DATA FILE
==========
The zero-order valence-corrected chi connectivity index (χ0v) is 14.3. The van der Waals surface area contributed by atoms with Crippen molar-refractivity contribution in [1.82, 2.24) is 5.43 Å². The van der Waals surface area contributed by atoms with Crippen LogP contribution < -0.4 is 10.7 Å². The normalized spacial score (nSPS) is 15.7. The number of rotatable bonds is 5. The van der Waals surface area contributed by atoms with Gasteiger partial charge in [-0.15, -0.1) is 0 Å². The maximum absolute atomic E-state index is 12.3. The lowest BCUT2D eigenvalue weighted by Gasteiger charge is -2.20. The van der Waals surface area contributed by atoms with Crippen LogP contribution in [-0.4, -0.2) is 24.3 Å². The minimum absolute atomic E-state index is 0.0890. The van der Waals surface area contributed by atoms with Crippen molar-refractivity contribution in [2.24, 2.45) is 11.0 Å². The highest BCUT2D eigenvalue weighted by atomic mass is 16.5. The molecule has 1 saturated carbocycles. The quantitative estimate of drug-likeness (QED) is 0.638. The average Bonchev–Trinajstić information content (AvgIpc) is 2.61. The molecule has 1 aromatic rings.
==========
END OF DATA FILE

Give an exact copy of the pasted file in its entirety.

The zero-order valence-corrected chi connectivity index (χ0v) is 14.3. The van der Waals surface area contributed by atoms with Crippen molar-refractivity contribution in [1.82, 2.24) is 5.43 Å². The van der Waals surface area contributed by atoms with Crippen LogP contribution < -0.4 is 10.7 Å². The normalized spacial score (nSPS) is 15.7. The number of rotatable bonds is 5. The van der Waals surface area contributed by atoms with Gasteiger partial charge in [-0.15, -0.1) is 0 Å². The maximum absolute atomic E-state index is 12.3. The lowest BCUT2D eigenvalue weighted by Gasteiger charge is -2.20. The van der Waals surface area contributed by atoms with Crippen LogP contribution in [-0.4, -0.2) is 24.3 Å². The minimum absolute atomic E-state index is 0.0890. The van der Waals surface area contributed by atoms with Crippen molar-refractivity contribution in [2.24, 2.45) is 11.0 Å². The highest BCUT2D eigenvalue weighted by atomic mass is 16.5. The molecule has 1 saturated carbocycles. The quantitative estimate of drug-likeness (QED) is 0.638. The average Bonchev–Trinajstić information content (AvgIpc) is 2.61. The molecule has 1 aromatic rings.